Erin Wolf

John Vanderslice is practicing disable-ization

By - Mar 1st, 2008 02:52 pm
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“I don’t even have a suitcase right now – i’ve gotta go out and buy one. The zipper is broken on my old one and it’s still got the tape on it.” John Vanderslice is one week shy of heading off on his European/ United States tour. First stop: Café Mono in Oslo.

“‘Disable-izing’ is the perfect word for right now,” he says of the whirlwind of activity surrounding the creation, production and release of his new album – Emerald City – and his impending tour. The 40-year-old musician is also the owner of San Francisco’s Tiny Telephone, an indie-centric recording studio famous for its excellent but affordable production. The studio equipment is not playing nice today, but Vanderslice still manages to be conversational and good-natured despite his distractions.

Emerald City (named for the Green Zone in Baghdad), his sixth album, combines the efforts of Scott Solter (Mountain Goats, Spoon) on production and band mates Ian Bjornstad, David Douglas and David Broecker. Emerald City is Vanderslice’s second album to address 9/11 and its aftermath; the first, Pixel Revolt, garnered mixed reviews, and while Emerald City follows the same themes, it is grittier, a bit more cut. A sonic “study in distortion,” Emerald City ditches the lush orchestral arrangements of Pixel Revolt and muddies things up.

“I don’t know if we went far enough [on Pixel Revolt … so] we got rid of the strings,” he says. You can’t blame him. Vanderslice’s juxtaposition of big, bright Technicolor sounds with words born of intense, introspective paranoia played out as gorgeous but confusing. Emerald City settles into place so the dust and debris can register.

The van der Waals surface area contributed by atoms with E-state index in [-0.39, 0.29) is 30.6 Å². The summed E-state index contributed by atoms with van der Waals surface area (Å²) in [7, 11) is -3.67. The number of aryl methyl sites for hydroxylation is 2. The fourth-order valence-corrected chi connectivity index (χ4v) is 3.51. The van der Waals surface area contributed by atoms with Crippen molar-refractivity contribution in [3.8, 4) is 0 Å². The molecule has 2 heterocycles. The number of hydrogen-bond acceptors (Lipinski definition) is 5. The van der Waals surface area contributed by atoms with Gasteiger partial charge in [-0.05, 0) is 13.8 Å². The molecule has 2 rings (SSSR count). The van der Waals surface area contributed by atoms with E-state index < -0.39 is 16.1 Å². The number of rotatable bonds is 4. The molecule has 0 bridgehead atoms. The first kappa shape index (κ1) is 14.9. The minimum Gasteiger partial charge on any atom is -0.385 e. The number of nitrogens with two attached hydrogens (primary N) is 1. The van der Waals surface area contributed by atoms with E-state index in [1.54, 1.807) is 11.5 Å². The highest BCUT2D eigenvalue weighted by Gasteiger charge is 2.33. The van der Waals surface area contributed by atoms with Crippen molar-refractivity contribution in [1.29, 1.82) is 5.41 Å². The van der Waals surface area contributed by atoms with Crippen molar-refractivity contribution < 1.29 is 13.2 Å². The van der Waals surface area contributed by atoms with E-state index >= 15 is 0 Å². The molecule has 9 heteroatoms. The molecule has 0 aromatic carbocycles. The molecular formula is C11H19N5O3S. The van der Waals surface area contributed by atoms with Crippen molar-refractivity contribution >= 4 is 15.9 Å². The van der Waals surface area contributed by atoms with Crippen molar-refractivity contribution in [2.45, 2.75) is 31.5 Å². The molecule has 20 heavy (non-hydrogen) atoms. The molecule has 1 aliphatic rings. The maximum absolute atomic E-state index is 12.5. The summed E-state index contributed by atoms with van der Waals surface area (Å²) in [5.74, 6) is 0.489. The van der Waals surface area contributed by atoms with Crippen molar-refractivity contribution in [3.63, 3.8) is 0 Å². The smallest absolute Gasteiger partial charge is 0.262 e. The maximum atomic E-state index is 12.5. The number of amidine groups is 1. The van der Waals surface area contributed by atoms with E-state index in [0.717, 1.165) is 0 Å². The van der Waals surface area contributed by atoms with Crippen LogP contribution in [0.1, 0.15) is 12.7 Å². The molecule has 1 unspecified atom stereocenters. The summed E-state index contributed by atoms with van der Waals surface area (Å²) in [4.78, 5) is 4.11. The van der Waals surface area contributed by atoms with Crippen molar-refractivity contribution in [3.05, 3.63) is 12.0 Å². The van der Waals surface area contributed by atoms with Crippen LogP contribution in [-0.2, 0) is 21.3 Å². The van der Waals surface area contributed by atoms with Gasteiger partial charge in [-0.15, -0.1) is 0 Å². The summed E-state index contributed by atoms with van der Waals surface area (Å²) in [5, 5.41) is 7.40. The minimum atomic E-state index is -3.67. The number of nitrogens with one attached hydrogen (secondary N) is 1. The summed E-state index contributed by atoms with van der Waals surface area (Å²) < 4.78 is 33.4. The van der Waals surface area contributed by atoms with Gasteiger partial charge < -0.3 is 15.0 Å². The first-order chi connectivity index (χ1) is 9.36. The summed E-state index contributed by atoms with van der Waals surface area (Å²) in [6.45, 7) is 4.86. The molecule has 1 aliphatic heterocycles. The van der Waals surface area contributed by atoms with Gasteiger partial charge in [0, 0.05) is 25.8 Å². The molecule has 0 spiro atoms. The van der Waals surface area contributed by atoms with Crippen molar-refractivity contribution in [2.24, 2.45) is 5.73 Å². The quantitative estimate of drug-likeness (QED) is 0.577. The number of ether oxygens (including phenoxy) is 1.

Don’t expect Vanderslice to brush the orchestra away completely, though. He’s simply relocating it, keeping it just enough within earshot to be influential without dominating the sound. It’s not the only thing that’s changed this time ‘round.

“On Emerald City I wanted to get away from the ballads that were so much a part of Pixel Revolt, and now all I want to do is write frenetic, electric guitar songs. I want to feel disable-ized … there are very few electric guitars on Pixel Revolt and none on Emerald City.” This constant urge for transformation is evident in Vanderslice’s jump from former band mk Ultra into his varied solo career, as well as his avid adoration of other art forms: literature, film and especially photography, his counterpart addiction. Photography has lent a new depth to his songwriting of late, he says. His photographs are rich with perspective, showing Vanderslice’s love for architecture (he calls Milwaukee’s architecture “stunning” based on its “industrial powerhouse” roots) and the people he encounters in the studio and abroad.

Spain holds a particular charm for the artist. “If I’m close to the Mediterranean, I’m happy,” he says. “The people have so much energy; the streets are so alive at night.” It fits with his overall sensibility regarding imagery and how it relates to the music he writes.

“I think about photography, and photography can be all about mood. There’s a certain openness involving the people and figures in a photograph. There’s an open-endedness to it. I want to write more music like that,” he explains. “In the past, I’ve written about identifiable characters that have had a strong story, and I kind of want to step away from that now.”

Indeed, most of Vanderslice’s lyrics are densely populated with a storied cast of characters ranging from Bill Gates to girlfriends, detectives, victims of war crimes and pop stars; his articulately-quavering yet calming voice ever at the nucleus of acoustic guitars, backbeats and electronic noodlings. Emerald City may signal a waning of the definite and identifiable, but its sparseness belies the artist’s breadth. The feeling of ‘disable-ization’ that Vanderslice keeps referring to seems to be a healthy growing point, so I ask the only question that seems appropriate for someone so prone to new directions.

“If you woke up tomorrow with amnesia, and there was no ‘John Vanderslice, the Musician’, whom would you start over being?” I ask.

His answer comes directly and with easy laughter. “Oh, I’d want to be a cinematographer!I’d like to work with the director … not be the director. That’s a very difficult job. But yes, I’d like to be a cinematographer.”

If anyone could pull it off, it would be you, Mr. Vanderslice. VS

John Vanderslice opens for Stephen Malkmus and The Jicks March 20 at The Pabst Theater. Call 414-286-3663 or visit The Pabst Theater online for ticket information.

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